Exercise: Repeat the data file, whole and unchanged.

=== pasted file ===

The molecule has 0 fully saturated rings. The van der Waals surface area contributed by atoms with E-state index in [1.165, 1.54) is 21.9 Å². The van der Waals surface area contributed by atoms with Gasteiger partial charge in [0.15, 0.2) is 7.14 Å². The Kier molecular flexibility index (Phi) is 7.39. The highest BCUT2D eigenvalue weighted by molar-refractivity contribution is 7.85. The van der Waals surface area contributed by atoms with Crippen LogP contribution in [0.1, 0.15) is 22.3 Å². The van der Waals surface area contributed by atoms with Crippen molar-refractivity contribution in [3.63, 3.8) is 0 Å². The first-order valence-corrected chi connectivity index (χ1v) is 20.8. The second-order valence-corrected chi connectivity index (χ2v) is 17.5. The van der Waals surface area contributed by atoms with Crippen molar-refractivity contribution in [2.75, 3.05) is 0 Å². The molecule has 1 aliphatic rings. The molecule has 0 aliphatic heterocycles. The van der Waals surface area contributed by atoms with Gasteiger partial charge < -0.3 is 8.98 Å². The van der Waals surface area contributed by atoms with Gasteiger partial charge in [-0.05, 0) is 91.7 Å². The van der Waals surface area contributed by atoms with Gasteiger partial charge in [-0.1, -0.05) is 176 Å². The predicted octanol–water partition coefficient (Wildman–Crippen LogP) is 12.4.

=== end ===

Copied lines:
The molecule has 0 fully saturated rings. The van der Waals surface area contributed by atoms with E-state index in [1.165, 1.54) is 21.9 Å². The van der Waals surface area contributed by atoms with Gasteiger partial charge in [0.15, 0.2) is 7.14 Å². The Kier molecular flexibility index (Phi) is 7.39. The highest BCUT2D eigenvalue weighted by molar-refractivity contribution is 7.85. The van der Waals surface area contributed by atoms with Crippen LogP contribution in [0.1, 0.15) is 22.3 Å². The van der Waals surface area contributed by atoms with Crippen molar-refractivity contribution in [3.63, 3.8) is 0 Å². The first-order valence-corrected chi connectivity index (χ1v) is 20.8. The second-order valence-corrected chi connectivity index (χ2v) is 17.5. The van der Waals surface area contributed by atoms with Crippen molar-refractivity contribution in [2.75, 3.05) is 0 Å². The molecule has 1 aliphatic rings. The molecule has 0 aliphatic heterocycles. The van der Waals surface area contributed by atoms with Gasteiger partial charge < -0.3 is 8.98 Å². The van der Waals surface area contributed by atoms with Gasteiger partial charge in [-0.05, 0) is 91.7 Å². The van der Waals surface area contributed by atoms with Gasteiger partial charge in [-0.1, -0.05) is 176 Å². The predicted octanol–water partition coefficient (Wildman–Crippen LogP) is 12.4.